Google Reveals What “How To” Info We Want

Because of Google’s methods popularity and/or importance are finally accurately quantified. It seems so wrong to take emotional concepts like important and popular and make them the output of a series of mathematical equations, but that’s exactly what happens!

In 1999’s Bowfinger Steve Martin knew how importance was defined.

“See that FedEx truck? Every day it delivers important papers to people all over the world. And one day, it is going to stop here, and a man is going to walk up and casually toss a couple of FedExes on my desk. And at that moment, we – and by we, I mean me – will be important. “

The paradigm has shifted. Our new arbiter is Google&#185.

Because of Google’s methods popularity and/or importance are finally accurately quantified. It seems so wrong to take emotional concepts like important and popular and make them the output of a series of mathematical equations, but that’s exactly what happens!

google-on-how-to.jpgMy ‘aha’ moment came earlier this evening. I was trying to learn how to scoop data from an online database and massage it to produce a webpage. Actually what I wanted to do was unimportant because I only got as far as typing in “how to.”

Google was now working ahead of me, anticipating what I might type next. It unfurled a list of the most popular “how to” questions.

  • how to tie a tie.
  • how to kiss
  • how to get pregnant
  • how to lose weight fast
  • how to cook a turkey
  • how to solve a rubix cube
  • how to make a website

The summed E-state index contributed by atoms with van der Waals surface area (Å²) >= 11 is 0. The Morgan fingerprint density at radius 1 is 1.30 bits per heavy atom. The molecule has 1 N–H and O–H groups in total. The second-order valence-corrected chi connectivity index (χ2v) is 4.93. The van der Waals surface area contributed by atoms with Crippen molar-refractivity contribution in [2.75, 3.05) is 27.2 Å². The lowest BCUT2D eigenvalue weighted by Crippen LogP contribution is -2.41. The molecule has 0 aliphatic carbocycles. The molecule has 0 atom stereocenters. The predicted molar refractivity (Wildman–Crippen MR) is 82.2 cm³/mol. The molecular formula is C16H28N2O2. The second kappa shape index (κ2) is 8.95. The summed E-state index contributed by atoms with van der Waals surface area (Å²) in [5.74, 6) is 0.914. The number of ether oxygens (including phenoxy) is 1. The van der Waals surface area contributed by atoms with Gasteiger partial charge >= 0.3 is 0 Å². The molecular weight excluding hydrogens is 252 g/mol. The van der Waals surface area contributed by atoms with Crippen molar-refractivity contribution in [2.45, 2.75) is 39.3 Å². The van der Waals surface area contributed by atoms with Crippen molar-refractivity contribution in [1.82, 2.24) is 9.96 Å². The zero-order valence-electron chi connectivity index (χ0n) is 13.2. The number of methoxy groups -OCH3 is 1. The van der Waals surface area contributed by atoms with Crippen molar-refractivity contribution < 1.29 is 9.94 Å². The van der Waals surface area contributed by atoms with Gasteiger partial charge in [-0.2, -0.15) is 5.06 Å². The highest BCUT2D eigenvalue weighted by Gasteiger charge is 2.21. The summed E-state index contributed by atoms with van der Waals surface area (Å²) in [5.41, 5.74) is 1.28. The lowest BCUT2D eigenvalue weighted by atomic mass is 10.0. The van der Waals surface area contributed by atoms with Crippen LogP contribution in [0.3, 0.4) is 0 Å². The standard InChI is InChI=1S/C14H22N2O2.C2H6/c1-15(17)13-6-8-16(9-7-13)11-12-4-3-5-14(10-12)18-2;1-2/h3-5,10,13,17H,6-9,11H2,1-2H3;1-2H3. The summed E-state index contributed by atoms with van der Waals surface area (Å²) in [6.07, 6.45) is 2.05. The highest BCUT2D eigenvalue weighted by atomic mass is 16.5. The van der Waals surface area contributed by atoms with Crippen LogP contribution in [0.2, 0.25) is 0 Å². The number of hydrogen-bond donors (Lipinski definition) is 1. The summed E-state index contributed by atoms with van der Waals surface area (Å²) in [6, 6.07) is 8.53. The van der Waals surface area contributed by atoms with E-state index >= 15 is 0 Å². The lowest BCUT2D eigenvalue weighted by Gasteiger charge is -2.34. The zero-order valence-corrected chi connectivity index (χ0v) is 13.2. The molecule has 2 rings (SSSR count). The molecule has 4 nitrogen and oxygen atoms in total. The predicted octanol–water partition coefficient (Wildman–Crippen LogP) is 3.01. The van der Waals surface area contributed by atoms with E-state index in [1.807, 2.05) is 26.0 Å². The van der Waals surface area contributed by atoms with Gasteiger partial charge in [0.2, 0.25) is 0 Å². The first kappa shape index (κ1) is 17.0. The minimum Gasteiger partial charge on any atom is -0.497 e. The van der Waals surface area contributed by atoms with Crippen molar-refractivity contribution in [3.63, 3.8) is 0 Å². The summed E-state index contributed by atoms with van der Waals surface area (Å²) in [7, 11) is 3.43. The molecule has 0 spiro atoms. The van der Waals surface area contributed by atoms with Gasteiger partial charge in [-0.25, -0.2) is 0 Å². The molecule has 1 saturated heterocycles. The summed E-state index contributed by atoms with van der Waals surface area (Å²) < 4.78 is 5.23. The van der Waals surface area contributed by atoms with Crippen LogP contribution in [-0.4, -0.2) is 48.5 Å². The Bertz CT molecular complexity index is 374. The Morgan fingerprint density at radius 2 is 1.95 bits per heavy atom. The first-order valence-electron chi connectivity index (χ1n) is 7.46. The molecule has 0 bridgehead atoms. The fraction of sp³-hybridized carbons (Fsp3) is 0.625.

• how to download youtube videos
  • how to write a resume
  • how to lose weight

I am surprised tying a tie has reached this level. Look a the competition it’s knocked off. Maybe I’m jaded because I tie one every day (Double Windsor knot), but I didn’t think there was this level of demand.

Considering “how to lose weight” appears in two different forms (normal and panicky) it probably belongs higher on the list.

Cooking a turkey and solving a rubix are both surprising entries, but just barely.

I’m not sure what’s more surprising–that there’s nothing truly weird or that the list is really so pedestrian.

Is this all we really want to know “how to” do? Can’t we get a little more creative?

&#185 – I know Google is the authority because if you enter “Geoff,” I’m the sixth result. On Bing I didn’t show up in the first six pages of results. Yahoo! doesn’t list me through ten pages.

You Go Google

It is tough to turn on a financial show, or look at the Business Section of the Times, without reading more and more about Google. They have announced their IPO, and the two geeky boys who came up with the idea will be wealthy beyond anyone’s imagination.

If PR were the arbiter of how company’s do financially (and often, it is not), Google would be high atop the pack. Microsoft would be down at the bottom.

Google built its reputation by doing what it does – searching – better and faster than anyone else. There were plenty of search engines before Google, but none as good. And they did it without cluttering up the landscape with intrusive commercial content.